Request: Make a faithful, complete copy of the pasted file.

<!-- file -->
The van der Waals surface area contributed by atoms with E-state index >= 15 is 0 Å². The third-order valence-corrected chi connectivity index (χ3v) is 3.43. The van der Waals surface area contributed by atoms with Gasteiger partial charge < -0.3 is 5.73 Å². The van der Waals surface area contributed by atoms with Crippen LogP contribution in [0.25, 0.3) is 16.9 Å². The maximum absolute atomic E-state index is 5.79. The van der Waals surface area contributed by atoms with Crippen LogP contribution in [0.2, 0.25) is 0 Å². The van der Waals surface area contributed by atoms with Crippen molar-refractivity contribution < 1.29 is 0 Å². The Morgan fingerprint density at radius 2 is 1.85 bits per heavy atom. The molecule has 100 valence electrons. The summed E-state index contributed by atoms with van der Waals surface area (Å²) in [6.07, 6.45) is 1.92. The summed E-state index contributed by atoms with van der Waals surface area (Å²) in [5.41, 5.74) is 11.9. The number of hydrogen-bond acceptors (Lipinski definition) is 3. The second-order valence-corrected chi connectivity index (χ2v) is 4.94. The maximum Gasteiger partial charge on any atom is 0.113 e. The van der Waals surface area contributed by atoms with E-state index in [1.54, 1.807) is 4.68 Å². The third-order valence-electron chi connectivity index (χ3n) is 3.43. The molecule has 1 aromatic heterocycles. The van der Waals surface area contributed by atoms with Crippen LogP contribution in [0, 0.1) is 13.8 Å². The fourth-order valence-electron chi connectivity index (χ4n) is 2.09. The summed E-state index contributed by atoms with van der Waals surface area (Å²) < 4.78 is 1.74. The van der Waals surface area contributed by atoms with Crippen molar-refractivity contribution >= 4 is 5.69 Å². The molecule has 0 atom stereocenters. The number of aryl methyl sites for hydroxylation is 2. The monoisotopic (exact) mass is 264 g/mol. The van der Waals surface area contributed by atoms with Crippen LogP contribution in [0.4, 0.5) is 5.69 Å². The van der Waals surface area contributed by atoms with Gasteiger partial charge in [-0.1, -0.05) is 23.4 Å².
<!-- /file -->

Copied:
The van der Waals surface area contributed by atoms with E-state index >= 15 is 0 Å². The third-order valence-corrected chi connectivity index (χ3v) is 3.43. The van der Waals surface area contributed by atoms with Gasteiger partial charge < -0.3 is 5.73 Å². The van der Waals surface area contributed by atoms with Crippen LogP contribution in [0.25, 0.3) is 16.9 Å². The maximum absolute atomic E-state index is 5.79. The van der Waals surface area contributed by atoms with Crippen LogP contribution in [0.2, 0.25) is 0 Å². The van der Waals surface area contributed by atoms with Crippen molar-refractivity contribution < 1.29 is 0 Å². The Morgan fingerprint density at radius 2 is 1.85 bits per heavy atom. The molecule has 100 valence electrons. The summed E-state index contributed by atoms with van der Waals surface area (Å²) in [6.07, 6.45) is 1.92. The summed E-state index contributed by atoms with van der Waals surface area (Å²) in [5.41, 5.74) is 11.9. The number of hydrogen-bond acceptors (Lipinski definition) is 3. The second-order valence-corrected chi connectivity index (χ2v) is 4.94. The maximum Gasteiger partial charge on any atom is 0.113 e. The van der Waals surface area contributed by atoms with E-state index in [1.54, 1.807) is 4.68 Å². The third-order valence-electron chi connectivity index (χ3n) is 3.43. The molecule has 1 aromatic heterocycles. The van der Waals surface area contributed by atoms with Crippen LogP contribution in [0, 0.1) is 13.8 Å². The fourth-order valence-electron chi connectivity index (χ4n) is 2.09. The summed E-state index contributed by atoms with van der Waals surface area (Å²) < 4.78 is 1.74. The van der Waals surface area contributed by atoms with Crippen molar-refractivity contribution >= 4 is 5.69 Å². The molecule has 0 atom stereocenters. The number of aryl methyl sites for hydroxylation is 2. The monoisotopic (exact) mass is 264 g/mol. The van der Waals surface area contributed by atoms with Crippen LogP contribution in [0.4, 0.5) is 5.69 Å². The van der Waals surface area contributed by atoms with Gasteiger partial charge in [-0.1, -0.05) is 23.4 Å².